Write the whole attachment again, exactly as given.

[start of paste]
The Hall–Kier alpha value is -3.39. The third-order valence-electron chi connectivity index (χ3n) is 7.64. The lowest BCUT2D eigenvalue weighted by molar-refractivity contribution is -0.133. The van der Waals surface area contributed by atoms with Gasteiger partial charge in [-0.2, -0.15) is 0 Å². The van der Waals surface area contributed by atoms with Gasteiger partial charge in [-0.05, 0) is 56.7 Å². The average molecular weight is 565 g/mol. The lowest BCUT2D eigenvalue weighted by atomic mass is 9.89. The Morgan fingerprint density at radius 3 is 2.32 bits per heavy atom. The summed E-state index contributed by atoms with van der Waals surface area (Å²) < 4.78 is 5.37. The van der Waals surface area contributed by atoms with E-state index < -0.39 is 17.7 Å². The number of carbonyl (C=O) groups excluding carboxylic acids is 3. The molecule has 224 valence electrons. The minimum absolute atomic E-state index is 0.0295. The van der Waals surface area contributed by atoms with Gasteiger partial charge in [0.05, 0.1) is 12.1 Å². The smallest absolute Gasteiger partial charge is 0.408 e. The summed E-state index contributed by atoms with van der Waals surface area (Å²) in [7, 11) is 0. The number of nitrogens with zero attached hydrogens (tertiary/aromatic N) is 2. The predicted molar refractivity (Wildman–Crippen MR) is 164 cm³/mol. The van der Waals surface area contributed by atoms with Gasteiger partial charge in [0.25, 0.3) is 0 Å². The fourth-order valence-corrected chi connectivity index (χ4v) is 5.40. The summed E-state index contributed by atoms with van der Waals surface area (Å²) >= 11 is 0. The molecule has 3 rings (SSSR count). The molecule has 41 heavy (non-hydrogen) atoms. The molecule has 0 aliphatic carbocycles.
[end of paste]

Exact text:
The Hall–Kier alpha value is -3.39. The third-order valence-electron chi connectivity index (χ3n) is 7.64. The lowest BCUT2D eigenvalue weighted by molar-refractivity contribution is -0.133. The van der Waals surface area contributed by atoms with Gasteiger partial charge in [-0.2, -0.15) is 0 Å². The van der Waals surface area contributed by atoms with Gasteiger partial charge in [-0.05, 0) is 56.7 Å². The average molecular weight is 565 g/mol. The lowest BCUT2D eigenvalue weighted by atomic mass is 9.89. The Morgan fingerprint density at radius 3 is 2.32 bits per heavy atom. The summed E-state index contributed by atoms with van der Waals surface area (Å²) < 4.78 is 5.37. The van der Waals surface area contributed by atoms with E-state index < -0.39 is 17.7 Å². The number of carbonyl (C=O) groups excluding carboxylic acids is 3. The molecule has 224 valence electrons. The minimum absolute atomic E-state index is 0.0295. The van der Waals surface area contributed by atoms with Gasteiger partial charge in [0.05, 0.1) is 12.1 Å². The smallest absolute Gasteiger partial charge is 0.408 e. The summed E-state index contributed by atoms with van der Waals surface area (Å²) in [7, 11) is 0. The number of nitrogens with zero attached hydrogens (tertiary/aromatic N) is 2. The predicted molar refractivity (Wildman–Crippen MR) is 164 cm³/mol. The van der Waals surface area contributed by atoms with Gasteiger partial charge in [0.25, 0.3) is 0 Å². The fourth-order valence-corrected chi connectivity index (χ4v) is 5.40. The summed E-state index contributed by atoms with van der Waals surface area (Å²) >= 11 is 0. The molecule has 3 rings (SSSR count). The molecule has 41 heavy (non-hydrogen) atoms. The molecule has 0 aliphatic carbocycles.